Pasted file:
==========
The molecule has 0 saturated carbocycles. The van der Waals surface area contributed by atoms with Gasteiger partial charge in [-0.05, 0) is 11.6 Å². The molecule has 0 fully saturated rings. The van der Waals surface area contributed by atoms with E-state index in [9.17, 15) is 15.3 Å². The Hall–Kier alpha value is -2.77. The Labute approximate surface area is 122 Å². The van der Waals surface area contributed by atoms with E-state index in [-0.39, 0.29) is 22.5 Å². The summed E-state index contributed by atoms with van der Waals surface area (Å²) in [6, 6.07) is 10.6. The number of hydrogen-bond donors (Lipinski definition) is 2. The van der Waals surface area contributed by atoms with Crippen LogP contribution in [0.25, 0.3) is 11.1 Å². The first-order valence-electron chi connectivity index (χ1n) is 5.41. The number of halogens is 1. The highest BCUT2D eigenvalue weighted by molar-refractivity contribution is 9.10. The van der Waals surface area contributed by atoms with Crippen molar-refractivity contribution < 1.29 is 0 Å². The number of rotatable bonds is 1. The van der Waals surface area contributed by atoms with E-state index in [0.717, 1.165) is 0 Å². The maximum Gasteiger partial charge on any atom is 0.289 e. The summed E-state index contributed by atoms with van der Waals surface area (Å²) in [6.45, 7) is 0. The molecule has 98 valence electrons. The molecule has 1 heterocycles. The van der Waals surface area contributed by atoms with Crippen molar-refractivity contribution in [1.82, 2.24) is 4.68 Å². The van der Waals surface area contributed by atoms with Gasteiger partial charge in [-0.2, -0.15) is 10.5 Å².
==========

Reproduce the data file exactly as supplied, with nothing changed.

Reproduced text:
The molecule has 0 saturated carbocycles. The van der Waals surface area contributed by atoms with Gasteiger partial charge in [-0.05, 0) is 11.6 Å². The molecule has 0 fully saturated rings. The van der Waals surface area contributed by atoms with E-state index in [9.17, 15) is 15.3 Å². The Hall–Kier alpha value is -2.77. The Labute approximate surface area is 122 Å². The van der Waals surface area contributed by atoms with E-state index in [-0.39, 0.29) is 22.5 Å². The summed E-state index contributed by atoms with van der Waals surface area (Å²) in [6, 6.07) is 10.6. The number of hydrogen-bond donors (Lipinski definition) is 2. The van der Waals surface area contributed by atoms with Crippen LogP contribution in [0.25, 0.3) is 11.1 Å². The first-order valence-electron chi connectivity index (χ1n) is 5.41. The number of halogens is 1. The highest BCUT2D eigenvalue weighted by molar-refractivity contribution is 9.10. The van der Waals surface area contributed by atoms with Crippen molar-refractivity contribution < 1.29 is 0 Å². The number of rotatable bonds is 1. The van der Waals surface area contributed by atoms with E-state index in [0.717, 1.165) is 0 Å². The maximum Gasteiger partial charge on any atom is 0.289 e. The summed E-state index contributed by atoms with van der Waals surface area (Å²) in [6.45, 7) is 0. The molecule has 98 valence electrons. The molecule has 1 heterocycles. The van der Waals surface area contributed by atoms with Crippen molar-refractivity contribution in [1.82, 2.24) is 4.68 Å². The van der Waals surface area contributed by atoms with Gasteiger partial charge in [-0.2, -0.15) is 10.5 Å².